The overall purpose of this monograph is to lay the groundwork for
developing a series of indicators for education that can be used to
monitor progress in education projects, in country specific education
systems, in developmental spin-offs from investment in education and in
terms of poverty reduction. In the current policy climate, the focus is
on basic education.
In Chapter One, a 'conceptual framework\" is sketched out. This
includes, in the first three sections, an analysis of the reasons for
the resurgence of interest in educational performance indicators,
identifying the problems of definition and development and reviewing the
literature about the use and abuse of performance indicators. The second
half of Chapter One discusses possible frameworks for performance
indicators drawn from the experience of a selection of countries and
In Chapter Two, case studies of the experience in Kenya (with a
long-standing DFID involvement in various projects), Andhra Pradesh
(where there has been a large scale unified programme for over six
years), and South Africa (where appropriate structures are being
developed) are examined.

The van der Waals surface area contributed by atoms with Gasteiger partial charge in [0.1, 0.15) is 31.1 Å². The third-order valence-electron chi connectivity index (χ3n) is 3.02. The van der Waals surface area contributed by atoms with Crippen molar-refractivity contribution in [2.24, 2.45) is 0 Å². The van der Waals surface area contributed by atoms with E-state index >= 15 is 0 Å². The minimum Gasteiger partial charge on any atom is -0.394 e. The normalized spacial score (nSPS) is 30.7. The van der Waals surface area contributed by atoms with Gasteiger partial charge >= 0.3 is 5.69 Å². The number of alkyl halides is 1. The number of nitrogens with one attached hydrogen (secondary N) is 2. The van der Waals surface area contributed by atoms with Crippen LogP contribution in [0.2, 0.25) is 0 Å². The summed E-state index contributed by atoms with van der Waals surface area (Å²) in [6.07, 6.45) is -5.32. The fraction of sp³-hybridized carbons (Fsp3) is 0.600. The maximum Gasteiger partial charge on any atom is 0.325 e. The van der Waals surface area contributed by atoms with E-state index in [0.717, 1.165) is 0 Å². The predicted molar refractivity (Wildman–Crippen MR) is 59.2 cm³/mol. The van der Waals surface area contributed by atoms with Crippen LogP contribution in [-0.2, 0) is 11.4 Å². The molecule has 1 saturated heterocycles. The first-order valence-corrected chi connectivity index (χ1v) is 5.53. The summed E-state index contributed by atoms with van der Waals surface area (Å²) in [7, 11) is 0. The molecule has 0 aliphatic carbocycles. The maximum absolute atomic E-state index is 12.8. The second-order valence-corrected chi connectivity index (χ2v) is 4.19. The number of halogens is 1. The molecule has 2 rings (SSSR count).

Chapter Three, moves beyond the education sector to develop a framework
of overall social indicators. The rise of what has been called the
'social indicator movement' in the 1960s is discussed, drawing
attention to the major split between those focusing on a uniform method
of valuation (usually money) across the social sectors and those
concerned to reflect the diversity of living patterns. The concerns that
led to the development of social indicators in the 1960s continue to be
relevant today. Examples of different approaches to developing social
indicators systems are reviewed.
The overall message of the report is that whilst anyone can develop
performance indicators, the problem is to identify the social forces
which have led to the generation of data, and therefore to take into
account the misuses to which they can be put by arbitrary authority.
Educational Paper No. 37, DFID, London, UK, ISBN 1 86192 224 8, 190 pp.
Monitoring the Performance of Educational Programmes in Developing Countries